8 reasons why leaders don’t lead change – Part 1

by Sep 16, 2018

  • Leaders don’t always step up to the plate and lead change the way they are meant to. 
  • There’s often some very valid reasons for that. 
  • In this two part blog series, I look at the first four reasons: safety, need to be liked, conflict avoidance and not playing to your strengths. 


 What’s holding you back?

You’re meant to be leading the transformation initiative, perhaps it’s your idea, maybe you’re a program sponsor. Either way, you’ve got a niggling feeling that you’re not stepping up and fully discharging your duties as change leader. And you’re not quite sure why…

I have some thoughts on that. Eight in fact. So, this is a two-part blog series. In this article I share the first four reasons that I have seen play out often with leaders of change who appear to be holding back. Have a read through and see if any of them particularly resonate.

You don’t feel safe.

It takes extraordinary courage, commitment and possibly stupidity to be the public face of change and transformation when it is not safe.

In recent years the concept of psychological safety has become talk of the town. Edmondson and Lai (2014) define a psychologically safe workplace environment is one where:

employees do not fear retribution for taking interpersonal risks, such as speaking up, challenging the status quo, and engaging in congruent communication and collaboration for the greater good of the organization.

What I find interesting is that much of our focus on psychological safety is on employees – we need to recognise that leaders exist within a system where there may be retribution for taking interpersonal risks, such as speaking up, challenging status quo etc. Ridicule by media – social or traditional is common.

And of course, the challenge for leaders in not feeling safe is you will most likely be in threat response neurologically. We know from brain function studies, that when you are in threat mode it is much more difficult to be high performing. You just don’t think strategically. You will do more stupid thing and make poorer choices. Which leads to more ridicule – a vicious cycle.

The poisoned chalice

A lack of safety can also be identified when you note you have been handed what appears to be a poisoned chalice – something that initially looks like a great opportunity, but ultimately will bring about your downfall. It all sounds very Shakespearean, but it is quite common. When you realise the opportunity of a lifetime, is ultimately something that has been doomed to fail and you sense you have been put in as a fall guy or gal, not surprisingly you experience a sense of both disappointment and betrayal.

 Need to be liked

Back in the 60’s psychologist researcher Professor David McClelland did seminal work on Need Theory. He put forward there were three core motivations in leadership – need for affiliation (or social bonding, people to like us), need for achievement, and need for control.

Traditionally good leaders tended to score high on need for achievement and control, and low on need for affiliation. In more recent research the findings have shifted some-what on transformational leaders – within this population it seems that having a high need for affiliation engenders more followership and its kind of a good thing. But if over played, it becomes problematic.

An overplayed strength 

Need for affiliation is one of those things I see in leaders as an overplayed strength. An over played strength is one where in deploying your strength too much you get an opposite and contradictory effect.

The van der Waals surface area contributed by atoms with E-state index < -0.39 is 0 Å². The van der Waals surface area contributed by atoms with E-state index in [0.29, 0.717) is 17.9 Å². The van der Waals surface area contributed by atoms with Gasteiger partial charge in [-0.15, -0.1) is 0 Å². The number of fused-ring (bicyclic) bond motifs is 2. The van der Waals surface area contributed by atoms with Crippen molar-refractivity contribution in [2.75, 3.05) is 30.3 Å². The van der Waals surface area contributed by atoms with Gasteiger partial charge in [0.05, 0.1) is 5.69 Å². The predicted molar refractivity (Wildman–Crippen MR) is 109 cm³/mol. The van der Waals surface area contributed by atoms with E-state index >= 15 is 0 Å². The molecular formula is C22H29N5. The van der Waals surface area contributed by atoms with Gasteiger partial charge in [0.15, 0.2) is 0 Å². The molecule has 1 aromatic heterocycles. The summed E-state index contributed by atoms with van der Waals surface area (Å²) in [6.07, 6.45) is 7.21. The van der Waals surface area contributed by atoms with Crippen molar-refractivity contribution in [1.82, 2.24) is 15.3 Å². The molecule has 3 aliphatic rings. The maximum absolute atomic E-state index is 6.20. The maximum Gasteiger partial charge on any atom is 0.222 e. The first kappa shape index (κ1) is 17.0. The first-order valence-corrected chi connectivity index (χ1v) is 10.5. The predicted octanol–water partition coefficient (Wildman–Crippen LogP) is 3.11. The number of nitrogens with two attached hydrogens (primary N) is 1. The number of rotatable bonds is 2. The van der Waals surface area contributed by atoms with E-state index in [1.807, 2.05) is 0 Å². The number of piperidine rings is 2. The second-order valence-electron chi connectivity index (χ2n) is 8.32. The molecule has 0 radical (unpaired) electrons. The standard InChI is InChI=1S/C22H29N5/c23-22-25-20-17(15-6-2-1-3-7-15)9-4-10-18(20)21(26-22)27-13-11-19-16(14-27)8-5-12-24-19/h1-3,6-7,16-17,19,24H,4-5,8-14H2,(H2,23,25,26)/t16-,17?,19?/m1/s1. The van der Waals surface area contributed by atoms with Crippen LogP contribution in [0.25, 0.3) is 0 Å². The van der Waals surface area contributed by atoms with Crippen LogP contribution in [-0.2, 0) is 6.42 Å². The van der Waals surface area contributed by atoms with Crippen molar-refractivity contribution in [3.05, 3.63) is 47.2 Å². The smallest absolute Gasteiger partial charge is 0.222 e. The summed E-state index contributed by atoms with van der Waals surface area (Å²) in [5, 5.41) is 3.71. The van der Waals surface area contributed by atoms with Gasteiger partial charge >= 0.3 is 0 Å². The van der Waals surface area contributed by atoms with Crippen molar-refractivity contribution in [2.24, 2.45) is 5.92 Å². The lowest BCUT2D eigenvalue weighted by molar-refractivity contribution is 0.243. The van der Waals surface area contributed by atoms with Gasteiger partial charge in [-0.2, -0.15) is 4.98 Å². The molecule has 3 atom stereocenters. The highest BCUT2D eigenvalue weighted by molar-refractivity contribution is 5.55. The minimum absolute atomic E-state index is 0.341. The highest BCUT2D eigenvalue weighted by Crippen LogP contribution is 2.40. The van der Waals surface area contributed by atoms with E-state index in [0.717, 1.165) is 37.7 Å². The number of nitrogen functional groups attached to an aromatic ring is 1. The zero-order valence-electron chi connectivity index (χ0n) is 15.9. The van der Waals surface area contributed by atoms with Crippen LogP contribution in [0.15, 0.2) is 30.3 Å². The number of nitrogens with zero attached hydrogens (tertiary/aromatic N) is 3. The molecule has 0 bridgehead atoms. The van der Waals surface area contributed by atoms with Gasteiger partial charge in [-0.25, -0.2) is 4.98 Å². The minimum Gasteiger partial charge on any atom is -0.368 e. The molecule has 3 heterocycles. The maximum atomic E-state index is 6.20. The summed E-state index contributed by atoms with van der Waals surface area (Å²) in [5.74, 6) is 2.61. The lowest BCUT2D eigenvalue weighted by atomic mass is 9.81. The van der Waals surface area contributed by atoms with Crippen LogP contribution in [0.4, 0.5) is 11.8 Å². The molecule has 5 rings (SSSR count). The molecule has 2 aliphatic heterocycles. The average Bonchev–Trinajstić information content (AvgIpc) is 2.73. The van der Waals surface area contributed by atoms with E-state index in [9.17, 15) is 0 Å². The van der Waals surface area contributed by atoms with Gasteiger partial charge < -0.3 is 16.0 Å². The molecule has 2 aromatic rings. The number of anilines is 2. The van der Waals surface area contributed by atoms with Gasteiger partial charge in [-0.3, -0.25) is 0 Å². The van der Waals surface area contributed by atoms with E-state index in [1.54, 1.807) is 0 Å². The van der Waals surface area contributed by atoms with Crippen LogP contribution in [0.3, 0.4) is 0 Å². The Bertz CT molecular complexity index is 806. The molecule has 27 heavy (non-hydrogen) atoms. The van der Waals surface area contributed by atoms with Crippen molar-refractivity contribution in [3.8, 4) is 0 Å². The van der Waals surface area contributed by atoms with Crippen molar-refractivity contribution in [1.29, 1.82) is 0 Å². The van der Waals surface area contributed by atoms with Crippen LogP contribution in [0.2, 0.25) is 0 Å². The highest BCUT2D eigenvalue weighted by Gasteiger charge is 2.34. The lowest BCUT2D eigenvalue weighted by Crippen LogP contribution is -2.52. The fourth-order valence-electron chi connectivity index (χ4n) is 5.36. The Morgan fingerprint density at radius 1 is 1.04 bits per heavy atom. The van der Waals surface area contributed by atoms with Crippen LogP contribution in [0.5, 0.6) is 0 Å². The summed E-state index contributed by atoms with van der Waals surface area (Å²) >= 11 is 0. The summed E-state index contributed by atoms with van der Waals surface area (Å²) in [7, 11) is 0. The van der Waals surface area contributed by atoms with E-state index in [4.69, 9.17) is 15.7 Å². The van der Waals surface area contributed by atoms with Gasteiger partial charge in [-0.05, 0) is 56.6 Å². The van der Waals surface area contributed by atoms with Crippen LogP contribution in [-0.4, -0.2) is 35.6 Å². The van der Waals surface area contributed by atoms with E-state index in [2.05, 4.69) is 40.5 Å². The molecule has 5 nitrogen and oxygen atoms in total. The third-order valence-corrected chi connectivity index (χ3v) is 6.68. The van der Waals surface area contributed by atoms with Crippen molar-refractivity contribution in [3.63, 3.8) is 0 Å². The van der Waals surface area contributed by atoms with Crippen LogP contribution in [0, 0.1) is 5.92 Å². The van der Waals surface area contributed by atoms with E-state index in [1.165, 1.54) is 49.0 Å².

So, leaders who have a high need to be liked exhibit more pro-social behaviour (caring, engagement, support) – but in their quest to be liked, step back from activities which may be unpopular, or may have people not like them (e.g. announcing a change or explaining how the decision was made). It compromises their ability to make tough decisions

You’re conflict avoidant.

Being the front public vocal face of change means that you are the front public vocal face of conflict. People expressing concern and dissent, outrage, betrayal. Let’s return to the importance of managing our emotions by way of the neuroscience lens. If you are not in control of your emotional response when faced with conflict you may move into freeze or flight and not show up (of the freeze, fight or flight). All those responses are very effective at saving your life (depending on the threat), none of them are useful at leading change

I’m not good at…

The fourth reason why I see leaders holding themselves back from leading change is their knowledge of what they are not good at.

I’m not good at:

  • Speaking In the moment
  • Speaking on my feet
  • Speaking In front of people

This may stem from a desire to control, a natural inclination to introversion, or coming from an occupational background that encourages and rewards precision, risk mitigation, control (e.g. finance, economics or science). And of course, our reward systems in organisation penalizes what we are not good at (more threat response). So, if in leading change you need to do something you know you are not good at, you will often avoid the responsibilities (flight or freeze again).

 The first four.

So, a lack of safety, a need to be liked, a desire to avoid conflict, a recognition of areas you’re not good at. All very valid reasons for holding back on leading change.

If these four have resonated and you want to do something about it, then drop me a line.

The next post will cover the next four reasons: team conflict, lack of change management knowledge, control freakery, and fear of failure.

Stay tuned.


A change management Jiminy Cricket, sitting on your shoulder coaching you on the way forward. I know you’re capable of greatness. So drop me a line.


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